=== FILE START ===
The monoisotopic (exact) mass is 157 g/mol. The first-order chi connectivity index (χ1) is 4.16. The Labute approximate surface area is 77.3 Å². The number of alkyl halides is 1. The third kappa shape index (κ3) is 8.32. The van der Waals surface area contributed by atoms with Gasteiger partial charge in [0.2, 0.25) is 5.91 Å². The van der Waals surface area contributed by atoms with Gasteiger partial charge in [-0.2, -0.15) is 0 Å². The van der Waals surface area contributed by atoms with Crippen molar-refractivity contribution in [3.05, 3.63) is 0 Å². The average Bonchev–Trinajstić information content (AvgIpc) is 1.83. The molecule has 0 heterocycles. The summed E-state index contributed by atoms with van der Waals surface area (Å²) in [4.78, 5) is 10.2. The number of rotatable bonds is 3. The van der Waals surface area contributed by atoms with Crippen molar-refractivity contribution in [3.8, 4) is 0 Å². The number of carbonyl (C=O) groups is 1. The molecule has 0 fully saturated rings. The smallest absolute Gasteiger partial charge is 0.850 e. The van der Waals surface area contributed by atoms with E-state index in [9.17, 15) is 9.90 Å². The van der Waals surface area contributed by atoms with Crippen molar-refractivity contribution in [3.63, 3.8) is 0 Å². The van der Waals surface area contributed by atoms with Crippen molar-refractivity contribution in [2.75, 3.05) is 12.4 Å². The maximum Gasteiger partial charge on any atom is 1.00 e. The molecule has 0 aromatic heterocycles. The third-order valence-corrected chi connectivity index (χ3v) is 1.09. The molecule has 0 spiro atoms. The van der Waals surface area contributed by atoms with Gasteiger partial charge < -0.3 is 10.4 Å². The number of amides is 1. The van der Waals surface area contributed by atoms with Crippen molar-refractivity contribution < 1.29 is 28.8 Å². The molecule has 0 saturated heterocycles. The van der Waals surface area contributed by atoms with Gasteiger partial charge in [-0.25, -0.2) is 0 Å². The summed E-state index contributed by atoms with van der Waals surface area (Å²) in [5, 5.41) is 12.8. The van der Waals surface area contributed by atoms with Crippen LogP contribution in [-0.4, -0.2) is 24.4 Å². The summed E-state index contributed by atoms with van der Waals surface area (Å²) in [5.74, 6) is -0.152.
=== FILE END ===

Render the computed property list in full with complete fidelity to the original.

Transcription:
The monoisotopic (exact) mass is 157 g/mol. The first-order chi connectivity index (χ1) is 4.16. The Labute approximate surface area is 77.3 Å². The number of alkyl halides is 1. The third kappa shape index (κ3) is 8.32. The van der Waals surface area contributed by atoms with Gasteiger partial charge in [0.2, 0.25) is 5.91 Å². The van der Waals surface area contributed by atoms with Gasteiger partial charge in [-0.2, -0.15) is 0 Å². The van der Waals surface area contributed by atoms with Crippen molar-refractivity contribution in [3.05, 3.63) is 0 Å². The average Bonchev–Trinajstić information content (AvgIpc) is 1.83. The molecule has 0 heterocycles. The summed E-state index contributed by atoms with van der Waals surface area (Å²) in [4.78, 5) is 10.2. The number of rotatable bonds is 3. The van der Waals surface area contributed by atoms with Crippen molar-refractivity contribution in [3.8, 4) is 0 Å². The number of carbonyl (C=O) groups is 1. The molecule has 0 fully saturated rings. The smallest absolute Gasteiger partial charge is 0.850 e. The van der Waals surface area contributed by atoms with E-state index in [9.17, 15) is 9.90 Å². The van der Waals surface area contributed by atoms with Crippen molar-refractivity contribution in [3.63, 3.8) is 0 Å². The van der Waals surface area contributed by atoms with Crippen molar-refractivity contribution in [2.75, 3.05) is 12.4 Å². The maximum Gasteiger partial charge on any atom is 1.00 e. The molecule has 0 aromatic heterocycles. The third-order valence-corrected chi connectivity index (χ3v) is 1.09. The molecule has 0 spiro atoms. The van der Waals surface area contributed by atoms with Gasteiger partial charge < -0.3 is 10.4 Å². The number of amides is 1. The van der Waals surface area contributed by atoms with Crippen molar-refractivity contribution < 1.29 is 28.8 Å². The molecule has 0 saturated heterocycles. The van der Waals surface area contributed by atoms with Gasteiger partial charge in [-0.25, -0.2) is 0 Å². The summed E-state index contributed by atoms with van der Waals surface area (Å²) in [5, 5.41) is 12.8. The van der Waals surface area contributed by atoms with Crippen LogP contribution in [-0.4, -0.2) is 24.4 Å². The summed E-state index contributed by atoms with van der Waals surface area (Å²) in [5.74, 6) is -0.152.